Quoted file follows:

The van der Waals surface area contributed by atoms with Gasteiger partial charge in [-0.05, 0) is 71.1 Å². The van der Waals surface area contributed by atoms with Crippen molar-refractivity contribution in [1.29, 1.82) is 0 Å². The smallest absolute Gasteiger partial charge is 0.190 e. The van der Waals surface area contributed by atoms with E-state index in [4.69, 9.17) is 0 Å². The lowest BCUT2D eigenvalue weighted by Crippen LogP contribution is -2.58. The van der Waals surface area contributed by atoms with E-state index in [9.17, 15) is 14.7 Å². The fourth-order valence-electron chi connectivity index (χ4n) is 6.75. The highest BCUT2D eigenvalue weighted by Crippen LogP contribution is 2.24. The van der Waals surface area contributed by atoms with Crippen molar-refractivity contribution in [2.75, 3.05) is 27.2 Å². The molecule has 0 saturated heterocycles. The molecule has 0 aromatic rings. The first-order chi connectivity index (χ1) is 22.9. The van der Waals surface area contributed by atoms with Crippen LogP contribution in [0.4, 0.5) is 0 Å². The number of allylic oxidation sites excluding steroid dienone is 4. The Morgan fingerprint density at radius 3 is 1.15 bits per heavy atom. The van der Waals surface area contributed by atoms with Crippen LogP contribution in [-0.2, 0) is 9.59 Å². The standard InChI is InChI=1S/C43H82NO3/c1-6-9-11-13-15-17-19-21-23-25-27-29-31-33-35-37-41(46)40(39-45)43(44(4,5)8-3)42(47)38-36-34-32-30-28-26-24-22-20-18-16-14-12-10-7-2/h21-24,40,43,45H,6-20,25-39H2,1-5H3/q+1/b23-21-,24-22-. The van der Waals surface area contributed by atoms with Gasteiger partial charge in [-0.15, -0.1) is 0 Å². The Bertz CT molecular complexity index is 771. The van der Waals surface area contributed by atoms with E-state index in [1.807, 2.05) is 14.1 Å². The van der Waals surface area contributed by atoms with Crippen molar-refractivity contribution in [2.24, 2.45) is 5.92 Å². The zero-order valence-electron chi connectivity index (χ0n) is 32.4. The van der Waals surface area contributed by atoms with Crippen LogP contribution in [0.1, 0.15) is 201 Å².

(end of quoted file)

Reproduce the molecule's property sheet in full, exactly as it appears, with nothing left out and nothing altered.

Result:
The van der Waals surface area contributed by atoms with Gasteiger partial charge in [-0.05, 0) is 71.1 Å². The van der Waals surface area contributed by atoms with Crippen molar-refractivity contribution in [1.29, 1.82) is 0 Å². The smallest absolute Gasteiger partial charge is 0.190 e. The van der Waals surface area contributed by atoms with E-state index in [4.69, 9.17) is 0 Å². The lowest BCUT2D eigenvalue weighted by Crippen LogP contribution is -2.58. The van der Waals surface area contributed by atoms with E-state index in [9.17, 15) is 14.7 Å². The fourth-order valence-electron chi connectivity index (χ4n) is 6.75. The highest BCUT2D eigenvalue weighted by Crippen LogP contribution is 2.24. The van der Waals surface area contributed by atoms with Crippen molar-refractivity contribution in [2.75, 3.05) is 27.2 Å². The molecule has 0 saturated heterocycles. The molecule has 0 aromatic rings. The first-order chi connectivity index (χ1) is 22.9. The van der Waals surface area contributed by atoms with Crippen LogP contribution in [0.4, 0.5) is 0 Å². The number of allylic oxidation sites excluding steroid dienone is 4. The Morgan fingerprint density at radius 3 is 1.15 bits per heavy atom. The van der Waals surface area contributed by atoms with Crippen LogP contribution in [-0.2, 0) is 9.59 Å². The standard InChI is InChI=1S/C43H82NO3/c1-6-9-11-13-15-17-19-21-23-25-27-29-31-33-35-37-41(46)40(39-45)43(44(4,5)8-3)42(47)38-36-34-32-30-28-26-24-22-20-18-16-14-12-10-7-2/h21-24,40,43,45H,6-20,25-39H2,1-5H3/q+1/b23-21-,24-22-. The van der Waals surface area contributed by atoms with Gasteiger partial charge in [-0.15, -0.1) is 0 Å². The Bertz CT molecular complexity index is 771. The van der Waals surface area contributed by atoms with E-state index in [1.807, 2.05) is 14.1 Å². The van der Waals surface area contributed by atoms with Crippen molar-refractivity contribution in [2.24, 2.45) is 5.92 Å². The zero-order valence-electron chi connectivity index (χ0n) is 32.4. The van der Waals surface area contributed by atoms with Crippen LogP contribution in [0.1, 0.15) is 201 Å².